Albert Rosario and Kevin Delaney work in marketing at LRG and have both been there over seven years. They have seen LRG rise from a niche skate brand to a global lifestyle phenomenon. Since interviewing them, I’ve spent a lot of time with Kevin in L.A., Vegas and New Orleans, and I can say that these guys grind hard. They are passionate about what they do and it translates into results; LRG did over $150 million in revenue in 2007 and are set to top that this year. Say what you want about LRG, they may not be the cool guys brand on the block, but they probably own that block.
â€œWe are the number five fastest growing company in Entrepreneur Magazine.â€
Format: How long have you be working at LRG?
KD: We’ve both been her seven and a half years, almost since the beginning.
Format: And before LRG?
KD: We were students at San Diego State. I met Albert in class and linked up with him.
AR: I was at a tradeshow and I had been a skateboarder in high school and college. I followed LRG and thought they were an interesting brand with their ads and their riders. Their graphics were very different from the skate world, at the time. I met one of the employees randomly and the next day I met Jonas, the owner. He asked me to help with guerilla marketing in San Diego. Then I met Kevin in class, he asked me for a sticker. Kevin was doing promotion for Cornerstone. We started promoting for LRG. They said once we graduated we could have a job.
Format: No marketing or clothing experience?
KD: Pretty much. I think Albert had a little.
AR: I had some friends that had some smaller companies, but that was pretty much it.
Format: You guys ever designed anything?
KD: I changed a color here and there, but nothing major.
AR: I’ve designed windows, MAGIC booths, point of purchase stuff, but no clothes.
Format: How did LRG build such strong relationships with artists and professional athletes?
AR: Networking. Being such a grassroots brand allows us to be eye to eye with the people.
KD: Solid design. People want our shit `cause it’s hot. The money has never been an issue. We’ve never had people sign contracts or anything. It’s more of a friend and peer relationship.
Format: As the marketing guys, when you do reach out and are trying to network, what do you look for in the celebrity, athlete and musician?
AR: First and foremost, do they want to rock the clothes? I want to make sure they feel the brand.
KD: They have to be tight and I have to be feeling their whole movement. They have to project a good image and fit the LRG mold. There’s no real mold though â€“ if they are a rock stars or skimboarders. We just did an LRG x Victoria skimboard.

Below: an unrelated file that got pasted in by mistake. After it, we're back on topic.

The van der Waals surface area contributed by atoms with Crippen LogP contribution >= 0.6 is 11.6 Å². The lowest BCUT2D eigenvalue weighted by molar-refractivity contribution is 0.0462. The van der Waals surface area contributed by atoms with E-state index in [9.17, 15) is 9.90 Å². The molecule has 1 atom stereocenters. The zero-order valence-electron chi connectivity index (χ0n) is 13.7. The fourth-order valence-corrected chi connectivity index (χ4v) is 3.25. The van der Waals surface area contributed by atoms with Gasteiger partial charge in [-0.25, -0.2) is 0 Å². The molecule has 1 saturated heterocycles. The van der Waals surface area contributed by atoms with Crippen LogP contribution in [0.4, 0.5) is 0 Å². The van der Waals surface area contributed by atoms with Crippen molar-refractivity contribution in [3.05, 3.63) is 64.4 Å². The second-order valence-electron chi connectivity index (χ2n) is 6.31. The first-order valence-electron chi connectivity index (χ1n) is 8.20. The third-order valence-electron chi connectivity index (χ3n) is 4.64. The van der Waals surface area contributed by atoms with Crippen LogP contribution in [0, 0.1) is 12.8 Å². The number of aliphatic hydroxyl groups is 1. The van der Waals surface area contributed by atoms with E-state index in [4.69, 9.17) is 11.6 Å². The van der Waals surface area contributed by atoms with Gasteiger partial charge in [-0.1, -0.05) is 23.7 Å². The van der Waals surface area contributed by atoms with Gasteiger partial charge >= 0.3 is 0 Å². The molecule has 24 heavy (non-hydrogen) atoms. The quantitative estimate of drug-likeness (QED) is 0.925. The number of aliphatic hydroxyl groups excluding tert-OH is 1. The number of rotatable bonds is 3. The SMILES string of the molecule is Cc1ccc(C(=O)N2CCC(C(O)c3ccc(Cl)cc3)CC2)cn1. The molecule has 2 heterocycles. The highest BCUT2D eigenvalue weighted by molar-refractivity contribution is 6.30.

Format: On a personal level, what relationship did you feel great about developing?
AR: I remember when Kevin and I were on the street team. I was a huge DJ Shadow fan. He was playing at some college radio station. We went all the way up there just to give him a few shirts. He said, “Thank you.” And like a month later, he was rocking it in Rolling Stone. Then I got a hold of him a year later and we did an ad campaign. And now we did a limited edition shirt for his website, we also did a parka and a New Era. We also did a shirt for his Outsider album. It feels great to be a part of his movement. I’ve also built with Jazzy Jeff and Masters at Work; I’m a huge fan of both.
KD: The two biggest ones would be Just Blaze and Clinton Portis. Just Blaze has been like our mascot. He was one of the first major producers we reached out to and we are going on our third season with him. People are always looking at him for the next shit. He’s been a very integral part of this machine. In the sports world, Clinton Portis, he’s been a major supporter since the beginning. Clinton is one of the top five running backs of our time. Both those relationships have been five years in the making. T.I. is a big one as well. We’ve done three collaborations with Grand Hustle. He wore our stuff on the Urban Legend album and in the â€˜Front Back Side to Sideâ€™ video, too.
Format: What sort of category of apparel is LRG?
KD: We are an American lifestyle brand.
Format: What are some other brands LRG fucks with?
KD: I like what Creative Rec is doing.
Albert: I don’t. I mean, I like them, but I’m just not really feeling the shoes.
KD: I like what G-Shock is doing. I like the website BigNaturals.com. Although, I guess Bang Bros is the brand.
Albert: I like RealityKings.com especially on Tuesdays and Fridays, those are the update days.
Format: What about OxPass or NaughtyAmerica?
KD: Yeah. Brazzers is dope, too.
AR: But nah, LRG loves people who do anything with passion.
KD: We haven’t gone to work in seven years. Anyone who is doing what they love and don’t feel like they are going to work in the morning or afternoon â€“ that’s who weâ€™re feeling.
Format: What brands aren’t you feeling?
KD: Bang Bus, not feeling that.
AR: Not feeling Pepsi Cola.
KD: I don’t want shit on anyone.
AR: The fashion business is fun. But I’m not feeling Pepsi.
KD: I’m feeling Pepsi.
AR: Actually, I am feeling Pepsi.
Format: Any firsts for LRG in `08?
AR: Not anything we can share.
KD: Some major collaborations. We are the number five fastest growing company in Entrepreneur Magazine.
AR: We just did a Suzuki Hayabusa customized by LRG. We just did an iPhone case with Monster that’s exclusively at Apple stores. We have a G-Shock dropping. We have another Grand Hustle hoodie.
KD: Two EA sports collaborations.
AR: There’s one thing we can’t share in the technology department that people are going to be like, wow!
Format: Any LRG flagship stores?
AR: There’s been talk, but nothing concrete. Not sure we are there yet.